In her recent Lawfare article, The Invisible Caravans, the Director of the Mexico Security Initiative, Stephanie Leutert, describes the reality of the migrant caravan making its way towards the United States. She begins with the fact that the caravan makes up only 10% of the total people who will seek asylum in the United States in a month, implying that President Trump’s response has been disproportionate. Throughout the article, she explains how difficult the journey is, and why people choose to endure the horrible conditions. Leutert emphasizes that migrants are leaving because they can’t afford basic food supplies, they are surrounded by gang violence, they have precarious employment, and low salaries. She also describes the conditions migrants face along the route; including less than three meals a day, extreme heat, and horrible blisters that are the result of wearing cheap shoes, sweat-soaked socks and walking tens of miles a day. Leutert argues that “the mixture of desperation, hunger and insecurity, combined with the absence of hope for change at the ballot box, has proved a potent force for pushing Hondurans out of their homes.”

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We are excited to announce that the Robert Strauss Center at The University of Texas at Austin is partnering with the Atlantic Council’s Cyber Statecraft Initiative to host a “regional” round of the Atlantic Council’s renowned cybersecurity policy competition. This stand-alone event will take place at the University of Texas School of Law on January 10th and 11th, with up to 20 teams vying for a title that includes not just bragging rights but also a cash prize for the top three teams (not to mention a deeply-enriching learning experience for all participants). Included in the two-day event will be a keynote speaker, as well as opportunities for professional development.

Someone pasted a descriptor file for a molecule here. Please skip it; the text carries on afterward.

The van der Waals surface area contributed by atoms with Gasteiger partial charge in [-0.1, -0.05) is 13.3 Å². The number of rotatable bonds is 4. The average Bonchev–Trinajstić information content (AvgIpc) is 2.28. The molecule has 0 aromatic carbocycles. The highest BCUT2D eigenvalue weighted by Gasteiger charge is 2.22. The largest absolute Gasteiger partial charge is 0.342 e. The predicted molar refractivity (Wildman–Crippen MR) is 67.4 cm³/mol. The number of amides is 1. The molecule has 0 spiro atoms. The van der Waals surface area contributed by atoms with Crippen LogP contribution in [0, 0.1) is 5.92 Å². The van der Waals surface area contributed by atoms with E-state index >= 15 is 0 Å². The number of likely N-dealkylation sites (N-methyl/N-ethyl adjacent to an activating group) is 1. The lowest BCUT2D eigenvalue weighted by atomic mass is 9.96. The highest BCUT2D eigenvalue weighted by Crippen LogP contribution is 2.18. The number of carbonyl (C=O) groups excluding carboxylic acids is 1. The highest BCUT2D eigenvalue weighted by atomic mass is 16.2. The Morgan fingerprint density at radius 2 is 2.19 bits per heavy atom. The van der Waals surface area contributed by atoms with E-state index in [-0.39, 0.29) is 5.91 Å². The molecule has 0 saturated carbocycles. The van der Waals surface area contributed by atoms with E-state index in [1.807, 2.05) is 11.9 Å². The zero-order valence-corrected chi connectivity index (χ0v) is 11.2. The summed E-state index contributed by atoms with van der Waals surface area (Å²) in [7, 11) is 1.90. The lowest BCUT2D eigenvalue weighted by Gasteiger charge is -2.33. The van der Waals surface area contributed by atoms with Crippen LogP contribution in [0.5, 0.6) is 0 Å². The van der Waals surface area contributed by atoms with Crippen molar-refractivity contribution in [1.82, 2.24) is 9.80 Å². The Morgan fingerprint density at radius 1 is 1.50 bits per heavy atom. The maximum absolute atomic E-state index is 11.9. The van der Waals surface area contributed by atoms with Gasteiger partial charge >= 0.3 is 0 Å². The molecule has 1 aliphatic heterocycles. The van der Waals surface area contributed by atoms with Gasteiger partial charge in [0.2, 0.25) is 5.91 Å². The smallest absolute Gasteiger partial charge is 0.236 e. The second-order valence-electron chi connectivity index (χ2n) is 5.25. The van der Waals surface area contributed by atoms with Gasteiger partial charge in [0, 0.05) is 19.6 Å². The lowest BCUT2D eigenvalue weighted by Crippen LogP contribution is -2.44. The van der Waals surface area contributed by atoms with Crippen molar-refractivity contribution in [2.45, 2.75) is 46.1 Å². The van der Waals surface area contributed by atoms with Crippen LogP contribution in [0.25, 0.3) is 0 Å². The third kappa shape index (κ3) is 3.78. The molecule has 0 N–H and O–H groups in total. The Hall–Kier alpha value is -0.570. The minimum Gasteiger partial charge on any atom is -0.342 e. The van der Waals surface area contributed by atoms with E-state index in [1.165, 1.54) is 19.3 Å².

In his Foreign Affairs article, Where Myanmar Went Wrong, Strauss Distinguished Scholar Dr. Zoltan Barany analyzes State Counselor Aung San Suu Kyi’s role in the ethnic cleansing of Rohingya Muslims in Myanmar. Dr. Barany addresses the discrimination the Rohingya have faced, who Suu Kyi is, what her relationship is with the Burmese military, and what she could have done better. Dr. Barany argues that although she may not have been able to put an end to the violence against the Rohingya, Suu Kyi has failed in institutionalizing democracy and strengthening the economy.

Quimberly Jasso, International Relations and Global Studies senior, is a Brumley Next Generation Scholar at the Strauss Center. Beyond the Scholars’ professional development class and other academic pursuits, Quimberly is working on her Liberal Arts Honors senior thesis, researching the interplay between authoritarian regimes, civil society, and NGOs with China as the case study.

In a recent article for Foreign Policy, Strauss Distinguished Scholar and Clements Center for National Security Director, Dr. Will Inboden, commented on the effect of the disappearance of Saudi journalist Jamal Khashoggi on U.S.-Saudi relations.

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